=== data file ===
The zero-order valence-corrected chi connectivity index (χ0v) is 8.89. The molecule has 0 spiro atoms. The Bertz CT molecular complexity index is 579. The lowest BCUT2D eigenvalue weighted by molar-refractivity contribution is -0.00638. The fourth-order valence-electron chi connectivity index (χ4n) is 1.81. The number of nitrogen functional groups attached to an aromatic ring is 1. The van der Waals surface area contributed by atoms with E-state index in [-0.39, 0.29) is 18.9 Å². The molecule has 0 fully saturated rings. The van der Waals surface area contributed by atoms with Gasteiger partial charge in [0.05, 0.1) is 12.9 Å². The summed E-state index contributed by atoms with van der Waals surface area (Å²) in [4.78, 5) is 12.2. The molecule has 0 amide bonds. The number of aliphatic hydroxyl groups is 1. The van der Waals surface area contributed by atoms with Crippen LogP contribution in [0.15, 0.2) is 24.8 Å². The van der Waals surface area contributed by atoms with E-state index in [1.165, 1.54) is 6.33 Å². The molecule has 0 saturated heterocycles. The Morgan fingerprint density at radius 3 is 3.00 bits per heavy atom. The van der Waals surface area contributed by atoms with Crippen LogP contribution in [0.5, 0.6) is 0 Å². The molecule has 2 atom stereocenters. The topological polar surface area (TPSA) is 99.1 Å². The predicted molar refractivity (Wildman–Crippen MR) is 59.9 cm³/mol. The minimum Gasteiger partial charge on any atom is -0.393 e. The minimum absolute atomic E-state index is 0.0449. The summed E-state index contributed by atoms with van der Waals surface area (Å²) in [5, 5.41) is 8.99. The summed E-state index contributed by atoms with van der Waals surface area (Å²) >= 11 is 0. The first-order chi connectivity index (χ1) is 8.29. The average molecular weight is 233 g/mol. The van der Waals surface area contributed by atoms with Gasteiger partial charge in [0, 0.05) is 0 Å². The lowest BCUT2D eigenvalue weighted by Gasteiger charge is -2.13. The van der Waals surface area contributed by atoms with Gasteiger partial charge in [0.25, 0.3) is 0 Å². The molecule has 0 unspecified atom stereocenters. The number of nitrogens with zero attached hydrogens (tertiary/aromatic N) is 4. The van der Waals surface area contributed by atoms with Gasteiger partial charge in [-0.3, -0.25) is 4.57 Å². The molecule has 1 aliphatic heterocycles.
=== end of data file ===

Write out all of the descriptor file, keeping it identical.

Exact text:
The zero-order valence-corrected chi connectivity index (χ0v) is 8.89. The molecule has 0 spiro atoms. The Bertz CT molecular complexity index is 579. The lowest BCUT2D eigenvalue weighted by molar-refractivity contribution is -0.00638. The fourth-order valence-electron chi connectivity index (χ4n) is 1.81. The number of nitrogen functional groups attached to an aromatic ring is 1. The van der Waals surface area contributed by atoms with E-state index in [-0.39, 0.29) is 18.9 Å². The molecule has 0 fully saturated rings. The van der Waals surface area contributed by atoms with Gasteiger partial charge in [0.05, 0.1) is 12.9 Å². The summed E-state index contributed by atoms with van der Waals surface area (Å²) in [4.78, 5) is 12.2. The molecule has 0 amide bonds. The number of aliphatic hydroxyl groups is 1. The van der Waals surface area contributed by atoms with Crippen LogP contribution in [0.15, 0.2) is 24.8 Å². The van der Waals surface area contributed by atoms with E-state index in [1.165, 1.54) is 6.33 Å². The molecule has 0 saturated heterocycles. The Morgan fingerprint density at radius 3 is 3.00 bits per heavy atom. The van der Waals surface area contributed by atoms with Crippen LogP contribution in [0.5, 0.6) is 0 Å². The molecule has 2 atom stereocenters. The topological polar surface area (TPSA) is 99.1 Å². The predicted molar refractivity (Wildman–Crippen MR) is 59.9 cm³/mol. The minimum Gasteiger partial charge on any atom is -0.393 e. The minimum absolute atomic E-state index is 0.0449. The summed E-state index contributed by atoms with van der Waals surface area (Å²) in [5, 5.41) is 8.99. The summed E-state index contributed by atoms with van der Waals surface area (Å²) >= 11 is 0. The first-order chi connectivity index (χ1) is 8.29. The average molecular weight is 233 g/mol. The van der Waals surface area contributed by atoms with Gasteiger partial charge in [0, 0.05) is 0 Å². The lowest BCUT2D eigenvalue weighted by Gasteiger charge is -2.13. The van der Waals surface area contributed by atoms with Gasteiger partial charge in [0.25, 0.3) is 0 Å². The molecule has 0 unspecified atom stereocenters. The number of nitrogens with zero attached hydrogens (tertiary/aromatic N) is 4. The van der Waals surface area contributed by atoms with Gasteiger partial charge in [-0.3, -0.25) is 4.57 Å². The molecule has 1 aliphatic heterocycles.